The first half of “The Sultan” is “The Torturer’s Apprentice”, an opera that is performed during early scenes of the film.  This humorous song has lyrics by Eric Idle (set to Kamen’s music) and sounds a lot like something out of Monty Python.

The Adventures of the Great Mouse Detective

The Adventures of the Great Mouse Detective (Henry Mancini, 1986): After a series of disappointments that culminated in the major failure of The Black Cauldron, this film is widely considered to be the start of the revival of Disney animation eventually leading to their enormous successes in the 1990s.  The animation division was in such bad shape in 1986 that Disney actually licensed the soundtrack rights to The Adventures of the Great Mouse Detective out to Varese Sarabande instead of releasing it through Walt Disney Records.  This is despite the fact that the movie’s score was composed by no less than Henry Mancini.

I admit that I’m not a fan of the film, which I find fairly tedious, but Mancini’s music is great fun.  This was Mancini’s only contribution to a Disney animated feature, which is a bit of a shame since the melodic and lively style that Mancini is best known for is an excellent fit.  The main title track introduces a very catchy and memorable main theme that is a central component of the rest of the score.  Another major highlight of the score is “Big Ben Chase”, the very exciting action/chase music Mancini provided for the film’s finale.

Like most Disney animated films, this one does include a few songs.  “The World’s Greatest Criminal Mind” and “Goodbye So Soon” are both sung by Vincent Price, who provided the voice of the film’s villain.  The songs are generally as much fun as you would expect from the combination of Vincent Price and Henry Mancini.  The other song from the film is “Let Me Be Good To You”, a catchy saloon-style song which is performed by Melissa Manchester.  For some reason, none of the songs from the film have typically been included in Disney music compilations or shown up in theme park shows, so they will likely be unfamiliar to most fans unless they know the film or the soundtrack well.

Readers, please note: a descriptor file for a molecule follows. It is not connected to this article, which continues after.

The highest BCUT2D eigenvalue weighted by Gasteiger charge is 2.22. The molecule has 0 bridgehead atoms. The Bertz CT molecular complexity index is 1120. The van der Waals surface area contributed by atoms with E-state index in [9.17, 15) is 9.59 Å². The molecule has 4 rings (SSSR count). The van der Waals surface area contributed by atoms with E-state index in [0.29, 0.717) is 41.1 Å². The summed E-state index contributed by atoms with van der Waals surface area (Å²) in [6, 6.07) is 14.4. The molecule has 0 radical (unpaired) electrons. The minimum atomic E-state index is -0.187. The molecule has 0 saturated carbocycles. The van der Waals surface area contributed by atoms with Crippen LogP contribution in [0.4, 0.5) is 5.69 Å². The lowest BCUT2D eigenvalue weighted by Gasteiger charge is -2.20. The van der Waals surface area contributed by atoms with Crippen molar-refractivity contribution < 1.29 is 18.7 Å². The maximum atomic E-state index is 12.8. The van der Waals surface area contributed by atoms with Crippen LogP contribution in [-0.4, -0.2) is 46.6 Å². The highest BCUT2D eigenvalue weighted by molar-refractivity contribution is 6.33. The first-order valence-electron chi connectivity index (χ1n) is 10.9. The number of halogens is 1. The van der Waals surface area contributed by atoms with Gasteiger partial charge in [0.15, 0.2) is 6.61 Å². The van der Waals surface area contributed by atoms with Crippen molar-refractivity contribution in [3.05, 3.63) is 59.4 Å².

The Age of Innocence

The Age of Innocence(Elmer Bernstein, 1993): This highly-acclaimed film was something of a change of pace for director Martin Scorsese and is also my favorite of his films to date.  The movie is a 19th century costume drama and Elmer Bernstein was hired to provide an era appropriate score to the film.  The music is dominated by piano and strings and has an authentic classical sound.  Echoing the nature of the film itself, the score is very elegant, but with some darker tones occasionally showing through.

In addition to Bernstein’s original music, the soundtrack also contains a few actual classical pieces. The track entitled “At the Opera” includes excerpts from “Faust” by Charles F. Gounod.  The disc also includes portions of “Radetzky March”, “Emperor Waltz” and “Tales from the Vienna Wood” by Johann Strauss.

The Agony and the Ecstasy

The Agony And The Ecstasy (Alex North, 1965): This classic Alex North score from the biographical film about Michelangelo painting the famous mural from the Sistine Chapel was released on CD as part of Varese Sarabande’s limited edition CD Club series.  The 12-minute long first cue on the disc actually is not written by North, though.  It is a suite of music that Jerry Goldsmith wrote for a 1965 documentary short entitled The Artist Who Didn’t Want to Paint that was produced to play as a prologue to the movie.  The suite is very sensitive melodic piece of music and a very welcome to this album.